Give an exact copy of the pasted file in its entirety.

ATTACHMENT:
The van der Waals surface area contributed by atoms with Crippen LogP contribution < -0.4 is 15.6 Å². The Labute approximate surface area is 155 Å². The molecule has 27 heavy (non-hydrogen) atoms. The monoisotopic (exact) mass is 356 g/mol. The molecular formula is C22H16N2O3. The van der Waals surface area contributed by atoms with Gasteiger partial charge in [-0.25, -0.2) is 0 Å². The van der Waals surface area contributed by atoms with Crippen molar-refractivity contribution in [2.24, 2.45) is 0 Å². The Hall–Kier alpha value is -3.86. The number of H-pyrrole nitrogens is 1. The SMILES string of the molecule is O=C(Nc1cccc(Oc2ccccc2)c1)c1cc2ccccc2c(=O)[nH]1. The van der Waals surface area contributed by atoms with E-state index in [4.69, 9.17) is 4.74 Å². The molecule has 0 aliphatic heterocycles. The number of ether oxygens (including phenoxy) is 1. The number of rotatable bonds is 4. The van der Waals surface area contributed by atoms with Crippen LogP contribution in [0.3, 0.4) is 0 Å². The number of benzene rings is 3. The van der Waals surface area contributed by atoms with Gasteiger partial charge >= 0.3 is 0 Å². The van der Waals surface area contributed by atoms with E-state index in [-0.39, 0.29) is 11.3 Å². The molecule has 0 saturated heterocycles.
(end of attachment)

The van der Waals surface area contributed by atoms with Crippen LogP contribution < -0.4 is 15.6 Å². The Labute approximate surface area is 155 Å². The molecule has 27 heavy (non-hydrogen) atoms. The monoisotopic (exact) mass is 356 g/mol. The molecular formula is C22H16N2O3. The van der Waals surface area contributed by atoms with Gasteiger partial charge in [-0.25, -0.2) is 0 Å². The van der Waals surface area contributed by atoms with Crippen molar-refractivity contribution in [2.24, 2.45) is 0 Å². The Hall–Kier alpha value is -3.86. The number of H-pyrrole nitrogens is 1. The SMILES string of the molecule is O=C(Nc1cccc(Oc2ccccc2)c1)c1cc2ccccc2c(=O)[nH]1. The van der Waals surface area contributed by atoms with E-state index in [4.69, 9.17) is 4.74 Å². The molecule has 0 aliphatic heterocycles. The number of ether oxygens (including phenoxy) is 1. The number of rotatable bonds is 4. The van der Waals surface area contributed by atoms with Crippen LogP contribution in [0.3, 0.4) is 0 Å². The number of benzene rings is 3. The van der Waals surface area contributed by atoms with Gasteiger partial charge >= 0.3 is 0 Å². The van der Waals surface area contributed by atoms with E-state index in [-0.39, 0.29) is 11.3 Å². The molecule has 0 saturated heterocycles.